Wednesday, May 28, 2008

Tea River

Bangkok, Thailand

This time around, we haven't had the time or energy to cast out on to the Chao Phraya river by which we once lived. This is of course, the monsoon season, and a particularly good time to visit the river since runoff from the hills upstream turns the river the colour of a cup of Yorkshire tea with a dollop of milk in it. Many a time have we sipped cups of Yorkshire's finest from our balcony perched right atop the river, while watching a mirror image in the river below. The first picture above shows the river in its monsoon garb, while the second below shows the balcony from we which enjoyed the stunning panoramic views.

Wednesday, May 14, 2008

There's no such thing as refusing a free lunch

Emirates Lounge, Dubai International Airport

Off on a short trip to, you guessed it, Thailand. Just arrived here from London, awaiting my connection to Bangkok at the frequent flyer lounge. The flight was tolerable. Emirates has a great entertainment system, with about a hundred movies and a large number of TV programmes available on demand for 'free' at every seat. The problem is, I've flown Emiratres so frequently that I've watched a large proportion of the programmes that I do care to watch. Seeing me scroll repeatedly through the choices, an Indian lady seated next to me eagerly pointed out where I could find the latest Bollywood movies. However, I absolutely detest most Bollywood fare. I politely thanked her and settled for a repeat viewing of a Scrubs episode.

The frequent flyer lounge is a pretty good place. They do great warm and cold food - plenty of pasta, cheese, halloumi sandwiches, fruits and vegetables, etc. etc. I'm always intrigued by how everyone absolutely gorges themselves when offered 'free' food, whether on the flight or at the lounge. No one seems to refuse the tiniest cracker. Plates in the lounge seem heaped well beyond the point of zero marginal utility for the average person. Sauce drips down mouths as belts are loosened. God forbid one should miss out on yet another slice of cheesecake. I often try to sleep through red-eye flights, taking care to carefully affix the 'Do not disturb' sticker to my seat. Yet, almost every single time, the hostess will wake me to offer me food. Jaws drop when I weakly smile and say I am passing on the grub. The hostess stiffens and proceeds flight deckwards, doubtless to report to the captain that passenger Shankar is behaving rather suspiciously.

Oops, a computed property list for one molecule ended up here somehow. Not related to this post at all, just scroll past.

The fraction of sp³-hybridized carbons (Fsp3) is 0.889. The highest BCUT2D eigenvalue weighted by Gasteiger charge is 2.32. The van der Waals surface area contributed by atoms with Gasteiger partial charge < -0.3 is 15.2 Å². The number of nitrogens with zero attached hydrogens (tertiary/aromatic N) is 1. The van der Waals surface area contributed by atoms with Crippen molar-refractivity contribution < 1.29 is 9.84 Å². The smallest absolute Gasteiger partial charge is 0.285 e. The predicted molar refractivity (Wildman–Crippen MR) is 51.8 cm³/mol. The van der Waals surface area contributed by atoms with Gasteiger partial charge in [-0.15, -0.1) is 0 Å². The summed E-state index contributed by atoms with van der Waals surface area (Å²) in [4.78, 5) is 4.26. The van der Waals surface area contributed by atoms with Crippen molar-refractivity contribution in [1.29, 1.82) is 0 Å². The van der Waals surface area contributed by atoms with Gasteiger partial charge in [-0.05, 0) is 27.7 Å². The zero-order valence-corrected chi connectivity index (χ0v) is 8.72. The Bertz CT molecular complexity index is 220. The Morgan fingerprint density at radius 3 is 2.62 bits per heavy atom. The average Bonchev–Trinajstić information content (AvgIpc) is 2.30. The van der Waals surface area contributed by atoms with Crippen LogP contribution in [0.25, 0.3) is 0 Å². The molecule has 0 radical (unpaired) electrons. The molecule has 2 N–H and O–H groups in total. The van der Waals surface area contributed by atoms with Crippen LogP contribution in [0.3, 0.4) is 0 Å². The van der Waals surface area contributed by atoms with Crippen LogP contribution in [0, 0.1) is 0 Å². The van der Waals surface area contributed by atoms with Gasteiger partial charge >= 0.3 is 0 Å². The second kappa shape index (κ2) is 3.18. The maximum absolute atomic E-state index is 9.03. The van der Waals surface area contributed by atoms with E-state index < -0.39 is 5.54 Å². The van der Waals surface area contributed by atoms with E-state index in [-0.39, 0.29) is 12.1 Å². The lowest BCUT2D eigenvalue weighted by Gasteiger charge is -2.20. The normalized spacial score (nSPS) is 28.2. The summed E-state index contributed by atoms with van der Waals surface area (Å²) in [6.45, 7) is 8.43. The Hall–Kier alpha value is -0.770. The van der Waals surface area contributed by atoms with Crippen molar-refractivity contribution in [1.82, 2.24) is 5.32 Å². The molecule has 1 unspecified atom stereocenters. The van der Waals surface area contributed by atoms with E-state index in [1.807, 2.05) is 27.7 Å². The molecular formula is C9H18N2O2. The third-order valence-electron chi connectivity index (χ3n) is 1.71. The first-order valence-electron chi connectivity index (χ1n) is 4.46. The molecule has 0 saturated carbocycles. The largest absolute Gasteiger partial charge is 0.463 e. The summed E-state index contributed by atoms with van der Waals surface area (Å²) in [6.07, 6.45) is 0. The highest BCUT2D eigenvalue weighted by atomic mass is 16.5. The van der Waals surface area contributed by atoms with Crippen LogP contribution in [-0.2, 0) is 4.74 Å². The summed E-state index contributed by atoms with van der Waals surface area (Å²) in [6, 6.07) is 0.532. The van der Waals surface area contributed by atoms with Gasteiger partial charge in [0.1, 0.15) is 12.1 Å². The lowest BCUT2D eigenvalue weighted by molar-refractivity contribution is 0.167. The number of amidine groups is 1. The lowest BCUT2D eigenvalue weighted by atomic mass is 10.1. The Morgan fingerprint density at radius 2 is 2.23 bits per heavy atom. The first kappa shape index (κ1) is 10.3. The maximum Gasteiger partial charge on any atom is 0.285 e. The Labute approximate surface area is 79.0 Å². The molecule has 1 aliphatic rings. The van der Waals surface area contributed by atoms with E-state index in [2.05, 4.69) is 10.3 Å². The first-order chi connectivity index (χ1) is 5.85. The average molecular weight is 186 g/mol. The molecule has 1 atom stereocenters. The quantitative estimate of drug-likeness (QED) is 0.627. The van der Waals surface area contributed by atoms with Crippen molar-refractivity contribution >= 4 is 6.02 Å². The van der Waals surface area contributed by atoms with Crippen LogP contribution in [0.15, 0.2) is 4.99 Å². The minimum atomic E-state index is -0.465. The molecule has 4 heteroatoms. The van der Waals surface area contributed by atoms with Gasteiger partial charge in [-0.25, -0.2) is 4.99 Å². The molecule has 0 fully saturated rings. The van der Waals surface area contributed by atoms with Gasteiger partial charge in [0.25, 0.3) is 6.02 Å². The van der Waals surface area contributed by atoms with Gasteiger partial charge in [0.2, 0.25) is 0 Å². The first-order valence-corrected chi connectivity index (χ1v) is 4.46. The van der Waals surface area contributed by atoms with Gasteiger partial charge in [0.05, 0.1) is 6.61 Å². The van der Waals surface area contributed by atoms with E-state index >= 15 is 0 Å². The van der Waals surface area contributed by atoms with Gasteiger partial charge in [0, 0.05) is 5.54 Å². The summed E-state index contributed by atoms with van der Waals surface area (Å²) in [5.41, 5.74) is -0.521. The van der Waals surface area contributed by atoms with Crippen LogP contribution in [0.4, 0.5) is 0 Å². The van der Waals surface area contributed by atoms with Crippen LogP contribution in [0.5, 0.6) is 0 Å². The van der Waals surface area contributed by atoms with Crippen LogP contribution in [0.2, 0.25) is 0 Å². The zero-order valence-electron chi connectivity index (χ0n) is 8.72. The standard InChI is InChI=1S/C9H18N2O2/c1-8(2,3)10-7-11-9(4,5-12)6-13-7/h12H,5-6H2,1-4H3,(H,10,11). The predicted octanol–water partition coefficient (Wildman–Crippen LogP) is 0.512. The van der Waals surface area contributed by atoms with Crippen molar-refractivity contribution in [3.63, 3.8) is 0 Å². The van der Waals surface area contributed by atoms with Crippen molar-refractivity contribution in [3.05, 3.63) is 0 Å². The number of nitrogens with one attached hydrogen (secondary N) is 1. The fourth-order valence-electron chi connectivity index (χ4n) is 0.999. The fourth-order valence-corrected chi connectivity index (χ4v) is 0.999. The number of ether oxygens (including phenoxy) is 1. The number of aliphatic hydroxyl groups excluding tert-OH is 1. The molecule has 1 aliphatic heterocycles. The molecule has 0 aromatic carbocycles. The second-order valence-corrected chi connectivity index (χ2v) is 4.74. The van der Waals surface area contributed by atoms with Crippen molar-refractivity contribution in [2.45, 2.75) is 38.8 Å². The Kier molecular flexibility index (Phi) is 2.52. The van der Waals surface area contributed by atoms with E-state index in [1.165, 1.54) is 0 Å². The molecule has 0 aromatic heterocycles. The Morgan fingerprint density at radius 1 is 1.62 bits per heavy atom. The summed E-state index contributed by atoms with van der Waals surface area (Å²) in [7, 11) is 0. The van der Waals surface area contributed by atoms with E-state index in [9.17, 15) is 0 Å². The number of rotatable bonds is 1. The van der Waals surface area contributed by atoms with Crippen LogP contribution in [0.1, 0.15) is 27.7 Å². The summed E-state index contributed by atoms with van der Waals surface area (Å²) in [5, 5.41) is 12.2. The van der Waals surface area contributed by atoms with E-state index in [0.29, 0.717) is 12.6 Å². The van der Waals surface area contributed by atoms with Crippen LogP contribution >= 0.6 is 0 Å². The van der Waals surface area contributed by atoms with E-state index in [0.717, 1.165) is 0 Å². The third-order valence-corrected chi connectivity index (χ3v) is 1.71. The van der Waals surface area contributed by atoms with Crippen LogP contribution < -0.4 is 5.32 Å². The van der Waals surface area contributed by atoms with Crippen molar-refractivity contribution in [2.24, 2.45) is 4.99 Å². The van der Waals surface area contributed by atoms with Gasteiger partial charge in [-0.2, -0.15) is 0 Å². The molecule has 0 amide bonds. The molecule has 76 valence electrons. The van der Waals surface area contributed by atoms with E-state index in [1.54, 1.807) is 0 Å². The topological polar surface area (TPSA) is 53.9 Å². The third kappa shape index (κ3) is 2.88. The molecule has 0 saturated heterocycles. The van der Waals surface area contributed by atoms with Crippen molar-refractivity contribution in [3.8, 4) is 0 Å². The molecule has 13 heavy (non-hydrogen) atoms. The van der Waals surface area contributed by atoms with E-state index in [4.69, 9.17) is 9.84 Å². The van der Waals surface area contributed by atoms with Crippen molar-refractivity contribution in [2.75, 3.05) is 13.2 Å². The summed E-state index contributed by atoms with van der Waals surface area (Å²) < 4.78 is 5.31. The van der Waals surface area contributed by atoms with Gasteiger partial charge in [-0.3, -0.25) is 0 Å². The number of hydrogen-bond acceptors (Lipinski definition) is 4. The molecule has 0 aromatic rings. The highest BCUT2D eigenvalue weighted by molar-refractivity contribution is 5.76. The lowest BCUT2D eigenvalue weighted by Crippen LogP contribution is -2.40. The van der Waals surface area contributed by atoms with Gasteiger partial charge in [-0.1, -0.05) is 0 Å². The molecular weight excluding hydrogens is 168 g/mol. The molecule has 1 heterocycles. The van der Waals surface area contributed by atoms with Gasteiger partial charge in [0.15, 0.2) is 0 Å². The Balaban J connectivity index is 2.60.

Tuesday, May 06, 2008


Amazon offered some great deals a few months back, and I snapped up three Woody Allen movies for £10 - Mighty Aphrodite, Crimes and Misdemeanours, and Husbands and Wives. The first I had not seen before, and the last two I first saw such a long time back that I remembered little. It must be the best £10 I ever spent. These movies are really just collections of conversations woven around themes concerning marital relationships, guilt and middle-age crises. But they are absolutely riveting.

As a jazz fan, Woody's films are especially dear to me, as the soundtracks invariably contain some exquisite pieces married perfectly to on-screen happenings (for example, 'You made me love you' by the Harry James Orchestra in 'Hannah and Her Sisters' comes in just as Michael Caine is shown ducking out on to a Manhattan street to make a rendezvous with his lover. For reasons hard to describe, the tune matches the scene brilliantly).

The inconsistency of genius is the hardest bit for a fan to take. Woody has also obviously made some real clangers - Cassandra's Dream to name one. You wonder how someone who could rise to the dizzying heights of 'Manhattan' could wallow in the dank depths of 'Curse of the Jade Scorpion'! Thankfully, 'Match Point' seemed to indicate some sort of return to form (although some critics hated it, and it was somewhat surprisingly plot-oriented for a Woody film). Here's to the hope of a born-again Woody!